However inspired by the Polish pilots words Jim and his fellow crew members, all aged between 18 and 20 years old, decided among themselves that they would do their absolute best between them to ensure that the Poles would get their precious cargo of 12 containers of weapons, ammunition and medical supplies.
Five hours after take-off their first glimpse of Warsaw was as a sea of fire visible from around 100 miles away. Russian and German anti-aircraft began to intensify the closer they got to the city centre, but a combination of fire, smoke, dust and searchlights made it impossible to see the cross shaped drop zone. Their aircraft dropped down to a height of 500 feet for a closer look and then even lower as the pilot took the Polish airmen’s advice when they came under anti-aircraft fire. Other crews who had also failed to see the drop zone soon began to give up and started to fly back towards Italy still carrying the supplies which the Poles needed so desperately. However, keeping their promise not to let them down for some fifty minutes Jim and the crew bravely circled the burning city at a speed of around 150 miles per hour deifying the continuous streams of German bullets and shells which sought to destroy their aircraft. Finally, just before 2am Jim recognised a district of Warsaw which was held by the resistance and accordingly they released the twelve precious containers and began the dangerous flight home.
Hours later and just seconds after landing back in Italy their aircrafts engines spluttered to a halt completely out of fuel with not a drop to spare. That night only five out of the ten aircraft sent from 178 Squadron successfully dropped supplies into the centre of Warsaw, one aircraft was lost in action, and two had returned with battle damage.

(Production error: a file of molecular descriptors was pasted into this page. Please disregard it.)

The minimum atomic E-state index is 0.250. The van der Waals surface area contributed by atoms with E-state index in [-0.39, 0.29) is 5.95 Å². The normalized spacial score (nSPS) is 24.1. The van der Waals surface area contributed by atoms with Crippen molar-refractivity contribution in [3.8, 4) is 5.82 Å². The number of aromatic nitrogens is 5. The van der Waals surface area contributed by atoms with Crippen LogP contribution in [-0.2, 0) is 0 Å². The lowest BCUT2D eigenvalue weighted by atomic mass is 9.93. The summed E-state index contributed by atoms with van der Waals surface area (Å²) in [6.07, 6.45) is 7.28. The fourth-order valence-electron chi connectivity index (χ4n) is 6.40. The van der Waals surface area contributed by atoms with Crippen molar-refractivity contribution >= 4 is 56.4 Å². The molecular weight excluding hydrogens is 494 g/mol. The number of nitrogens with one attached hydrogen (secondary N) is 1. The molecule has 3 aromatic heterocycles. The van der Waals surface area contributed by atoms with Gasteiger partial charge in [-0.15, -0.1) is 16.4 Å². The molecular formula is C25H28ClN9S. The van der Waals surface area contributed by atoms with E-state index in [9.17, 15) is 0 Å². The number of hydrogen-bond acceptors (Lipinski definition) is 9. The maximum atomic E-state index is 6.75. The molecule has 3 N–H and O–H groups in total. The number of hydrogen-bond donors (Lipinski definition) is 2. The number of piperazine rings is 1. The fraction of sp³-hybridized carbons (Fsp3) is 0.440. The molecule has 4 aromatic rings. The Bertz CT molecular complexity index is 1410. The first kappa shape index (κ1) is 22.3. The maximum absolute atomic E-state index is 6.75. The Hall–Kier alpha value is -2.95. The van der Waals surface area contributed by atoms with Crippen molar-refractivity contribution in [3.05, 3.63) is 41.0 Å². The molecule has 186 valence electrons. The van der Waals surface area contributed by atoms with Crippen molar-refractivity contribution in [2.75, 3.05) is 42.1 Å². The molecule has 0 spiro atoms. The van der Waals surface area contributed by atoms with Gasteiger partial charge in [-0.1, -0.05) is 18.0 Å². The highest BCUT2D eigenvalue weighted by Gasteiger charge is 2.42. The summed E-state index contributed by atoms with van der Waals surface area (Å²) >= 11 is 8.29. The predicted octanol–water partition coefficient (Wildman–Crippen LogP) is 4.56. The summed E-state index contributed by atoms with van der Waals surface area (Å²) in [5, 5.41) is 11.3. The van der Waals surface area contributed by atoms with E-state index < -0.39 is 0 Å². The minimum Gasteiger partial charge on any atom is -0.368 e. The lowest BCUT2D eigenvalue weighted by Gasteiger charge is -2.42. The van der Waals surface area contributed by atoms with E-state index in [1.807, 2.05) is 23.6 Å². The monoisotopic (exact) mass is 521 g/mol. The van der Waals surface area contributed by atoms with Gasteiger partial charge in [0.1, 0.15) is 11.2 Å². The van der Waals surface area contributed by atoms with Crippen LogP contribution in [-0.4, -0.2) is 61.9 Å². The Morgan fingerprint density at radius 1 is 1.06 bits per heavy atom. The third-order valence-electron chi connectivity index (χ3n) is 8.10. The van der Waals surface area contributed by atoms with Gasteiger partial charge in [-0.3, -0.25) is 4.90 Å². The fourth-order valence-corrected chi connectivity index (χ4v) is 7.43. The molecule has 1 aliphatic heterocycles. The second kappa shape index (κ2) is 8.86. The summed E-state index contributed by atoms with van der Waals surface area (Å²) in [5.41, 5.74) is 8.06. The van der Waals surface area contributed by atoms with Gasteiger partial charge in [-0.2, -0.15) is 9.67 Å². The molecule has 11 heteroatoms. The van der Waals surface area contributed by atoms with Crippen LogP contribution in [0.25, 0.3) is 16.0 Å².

The following night as Jim’s crew rested the same aircraft which against all odds had bought them home safely, Liberator KG 873, was shot down by a night fighter over Poland, there was no survivors. It was one of three aircraft lost by the squadron that night for the result of only 12 containers successfully dropped.
On 15th August Jim and his fellow crew members were sent back to Warsaw for a second time, this time after flying at low level through a mile-long corridor of anti-aircraft and small arms fire they successfully delivered another twelve vital containers into a forest drop zone just outside Warsaw.
On August 17th having lost a total of five aircraft in action so far and with others badly damaged the squadron was now left with just two airworthy aircraft. Jim and his crew were stood down, they had now survived 13 missions…only another 27 to go until they could return back to Britain.
The Warsaw Uprising would continue, and the Poles would finally be defeated after 63 days of combat. It left an estimated 180,000 Poles dead including an estimated 60,000 children and the city once known as ‘The Paris of the East’ was left devastated. The desperate effort from the Mediterranean Air Force to supply the Polish resistance had cost 39 aircraft and 256 airmen had been shot down, around 235 containers were received by the grateful resistance fighters in Warsaw. In 1989, in Newark Cemetery a monument was erected by Jim to honour the sacrifice and bravery of the allied airmen who had lost their young lives helping a city of over a million people survive a genocide”.
Pictures: Paul Trickett and British Poles